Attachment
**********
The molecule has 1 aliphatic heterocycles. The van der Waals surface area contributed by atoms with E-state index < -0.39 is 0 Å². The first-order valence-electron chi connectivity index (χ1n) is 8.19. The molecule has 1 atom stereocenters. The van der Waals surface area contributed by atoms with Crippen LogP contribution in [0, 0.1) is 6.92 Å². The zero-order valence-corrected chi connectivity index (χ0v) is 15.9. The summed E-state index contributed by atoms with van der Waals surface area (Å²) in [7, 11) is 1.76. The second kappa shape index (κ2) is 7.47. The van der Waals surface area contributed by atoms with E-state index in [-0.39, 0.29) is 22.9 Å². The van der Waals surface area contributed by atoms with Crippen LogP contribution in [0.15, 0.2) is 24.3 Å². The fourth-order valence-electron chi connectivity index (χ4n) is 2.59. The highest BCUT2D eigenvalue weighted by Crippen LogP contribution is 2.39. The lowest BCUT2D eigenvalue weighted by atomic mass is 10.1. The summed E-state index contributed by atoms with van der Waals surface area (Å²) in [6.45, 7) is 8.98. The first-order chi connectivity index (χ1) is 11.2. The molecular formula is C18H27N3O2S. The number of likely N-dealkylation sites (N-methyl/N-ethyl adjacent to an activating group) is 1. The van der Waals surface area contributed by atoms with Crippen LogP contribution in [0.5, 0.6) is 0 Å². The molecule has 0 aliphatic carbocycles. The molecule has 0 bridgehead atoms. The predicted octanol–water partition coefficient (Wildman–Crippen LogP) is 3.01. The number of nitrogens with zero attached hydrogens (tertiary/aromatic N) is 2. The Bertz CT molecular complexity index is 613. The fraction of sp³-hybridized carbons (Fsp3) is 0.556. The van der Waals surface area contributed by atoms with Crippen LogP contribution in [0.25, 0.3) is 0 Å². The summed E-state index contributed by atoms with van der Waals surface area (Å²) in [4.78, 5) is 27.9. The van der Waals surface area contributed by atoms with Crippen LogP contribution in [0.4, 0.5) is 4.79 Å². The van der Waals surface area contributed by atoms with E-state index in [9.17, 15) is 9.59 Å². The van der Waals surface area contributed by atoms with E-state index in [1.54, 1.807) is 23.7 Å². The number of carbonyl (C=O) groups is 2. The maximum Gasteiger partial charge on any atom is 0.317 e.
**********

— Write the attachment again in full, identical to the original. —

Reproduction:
The molecule has 1 aliphatic heterocycles. The van der Waals surface area contributed by atoms with E-state index < -0.39 is 0 Å². The first-order valence-electron chi connectivity index (χ1n) is 8.19. The molecule has 1 atom stereocenters. The van der Waals surface area contributed by atoms with Crippen LogP contribution in [0, 0.1) is 6.92 Å². The zero-order valence-corrected chi connectivity index (χ0v) is 15.9. The summed E-state index contributed by atoms with van der Waals surface area (Å²) in [7, 11) is 1.76. The second kappa shape index (κ2) is 7.47. The van der Waals surface area contributed by atoms with E-state index in [-0.39, 0.29) is 22.9 Å². The van der Waals surface area contributed by atoms with Crippen LogP contribution in [0.15, 0.2) is 24.3 Å². The fourth-order valence-electron chi connectivity index (χ4n) is 2.59. The highest BCUT2D eigenvalue weighted by Crippen LogP contribution is 2.39. The lowest BCUT2D eigenvalue weighted by atomic mass is 10.1. The summed E-state index contributed by atoms with van der Waals surface area (Å²) in [6.45, 7) is 8.98. The first-order chi connectivity index (χ1) is 11.2. The molecular formula is C18H27N3O2S. The number of likely N-dealkylation sites (N-methyl/N-ethyl adjacent to an activating group) is 1. The van der Waals surface area contributed by atoms with Crippen LogP contribution in [0.5, 0.6) is 0 Å². The molecule has 0 aliphatic carbocycles. The molecule has 0 bridgehead atoms. The predicted octanol–water partition coefficient (Wildman–Crippen LogP) is 3.01. The number of nitrogens with zero attached hydrogens (tertiary/aromatic N) is 2. The Bertz CT molecular complexity index is 613. The fraction of sp³-hybridized carbons (Fsp3) is 0.556. The van der Waals surface area contributed by atoms with Crippen LogP contribution in [0.25, 0.3) is 0 Å². The summed E-state index contributed by atoms with van der Waals surface area (Å²) in [4.78, 5) is 27.9. The van der Waals surface area contributed by atoms with Crippen LogP contribution in [0.4, 0.5) is 4.79 Å². The van der Waals surface area contributed by atoms with E-state index in [9.17, 15) is 9.59 Å². The van der Waals surface area contributed by atoms with E-state index in [1.54, 1.807) is 23.7 Å². The number of carbonyl (C=O) groups is 2. The maximum Gasteiger partial charge on any atom is 0.317 e.